In the control group, subjects aged ≤60 y or receiving previous influenza vaccination had a lower probability of seroconverting against A/H1N1 (p = 0.016). However, according to the multivariate analysis, only the variable “previous vaccination” was included in the final model (p = 0.002) because of the strong correlation between such two variables (i.e., previous vaccination and age; p = 0.005). This reflects the characteristics of young controls, most of whom were health care professionals and, therefore, were routinely vaccinated for seasonal influenza. Even when the response was evaluated globally (mean of T1 corrected titers), “previous vaccination” still correlated negatively with the response (multivariate p = 0.008). This paradoxical association between “previous vaccination” and the worse vaccine response that we detected in controls and patients is known as “negative booster effect of previous vaccination” (27). Importantly, “previous vaccination” had no negative effect in terms of seroprotection (Table III) (27).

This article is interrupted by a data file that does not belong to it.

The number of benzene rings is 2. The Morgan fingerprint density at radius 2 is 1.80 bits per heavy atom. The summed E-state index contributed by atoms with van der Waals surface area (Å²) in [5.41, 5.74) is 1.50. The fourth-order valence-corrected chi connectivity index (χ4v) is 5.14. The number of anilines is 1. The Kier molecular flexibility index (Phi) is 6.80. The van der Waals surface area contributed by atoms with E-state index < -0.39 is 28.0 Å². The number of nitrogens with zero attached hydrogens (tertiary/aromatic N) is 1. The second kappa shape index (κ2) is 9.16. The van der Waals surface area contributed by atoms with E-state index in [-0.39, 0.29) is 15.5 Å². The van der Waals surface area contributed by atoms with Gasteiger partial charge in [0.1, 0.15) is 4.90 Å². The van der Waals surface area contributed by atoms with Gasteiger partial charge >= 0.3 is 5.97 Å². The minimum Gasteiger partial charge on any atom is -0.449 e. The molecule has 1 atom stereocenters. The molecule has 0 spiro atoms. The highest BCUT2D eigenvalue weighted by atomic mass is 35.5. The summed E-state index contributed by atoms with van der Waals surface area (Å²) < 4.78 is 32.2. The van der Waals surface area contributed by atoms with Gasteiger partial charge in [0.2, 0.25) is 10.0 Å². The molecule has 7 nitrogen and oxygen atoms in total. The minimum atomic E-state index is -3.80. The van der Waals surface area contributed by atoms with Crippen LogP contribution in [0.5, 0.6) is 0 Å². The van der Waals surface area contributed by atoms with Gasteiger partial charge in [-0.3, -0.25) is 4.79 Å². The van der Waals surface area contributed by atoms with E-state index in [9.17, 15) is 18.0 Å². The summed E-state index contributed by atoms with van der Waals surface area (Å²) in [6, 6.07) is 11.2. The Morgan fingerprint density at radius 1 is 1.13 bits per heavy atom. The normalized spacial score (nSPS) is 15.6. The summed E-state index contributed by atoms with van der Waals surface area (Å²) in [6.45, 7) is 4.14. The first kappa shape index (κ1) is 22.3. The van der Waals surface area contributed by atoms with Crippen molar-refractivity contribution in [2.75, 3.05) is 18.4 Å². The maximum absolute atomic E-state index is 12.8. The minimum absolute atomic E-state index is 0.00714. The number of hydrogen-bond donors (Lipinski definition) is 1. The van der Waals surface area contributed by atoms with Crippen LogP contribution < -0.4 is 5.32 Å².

To identify possible mechanism(s) responsible for the observed defective immune responses to influenza vaccination, even long after rituximab dosing, we studied the possibility of rituximab-induced/associated persistent protracted perturbations of peripheral B cell subsets. To this end, flow cytometric analysis of B cell subsets was performed at baseline and after vaccination. Samples from 24 patients and 21 healthy controls were available for analysis. The median age of PBMC donors was 68 y (range, 36–84 y) for patients and 62 y (range, 51–71 y) for controls. At the time of analysis, patients were in CR and had been off treatment for a median of 31 mo (range, 7–65 mo). Absolute peripheral B cell counts (measured at T0) did not differ between patients and controls (163 cells/μl, interquartile range [IQR]: 40–255 cells/μl and 210 cells/μl, IQR: 150–300 cells/μl, respectively; p = 0.11). In patients, the proportion of peripheral B cells was 10.5% (IQR: 2.8–15.8%) at T0 and 7.5% (IQR: 3.2–16.5%) at T1. Similar data were observed in healthy controls at T0 (7.0%, IQR: 6.0–10.5%; p = 0.28) and at T1 (7.0%, IQR: 4.0–13.0% p = 0.93). Peripheral CD27− B cells were present in all subjects, whereas CD27+ memory B cells were substantially reduced in patient samples (Fig. 3). As shown in Fig. 3A and 3B, much lower proportions of CD27+ B cells were observed in patients (6.0%, IQR: 5.0–10.0%) compared with healthy controls (39.0%, IQR: 30.0–50.5%; p < 0.00001). This dramatic difference in the CD27+ B cell/total B cell (CD19+) ratio detected at baseline (p < 0.00001) was confirmed 4 wk later (8.0%, IQR: 5.3–13.0% versus 42.0%, IQR: 32.0–45.0% for patients and controls, respectively; p < 0.00001). CD27+ memory B cell depletion was also present when considering the proportion of CD27+ B cells among total PBMCs at T0 (0.6%, IQR: 0.1–1.0% versus 2.9%, IQR: 2.1–4.0% for patients versus controls; p < 0.00001) and at T1 (0.6%, IQR: 0.3–1.4% versus 2.9%, IQR: 1.9–4.8% for patients versus controls, respectively; p < 0.00001) (Fig. 3C) and was still evident, even in terms of absolute number, at T0 (8 cells/μl, IQR: 2–16 cells/μl versus 91 cells/μl, IQR: 45–113 cells/μl for patients versus controls, respectively; p < 0.0001). The numbers of circulating B cells or CD27+ memory B cells did not show any significant change after vaccine challenge compared with basal data in patient and control groups.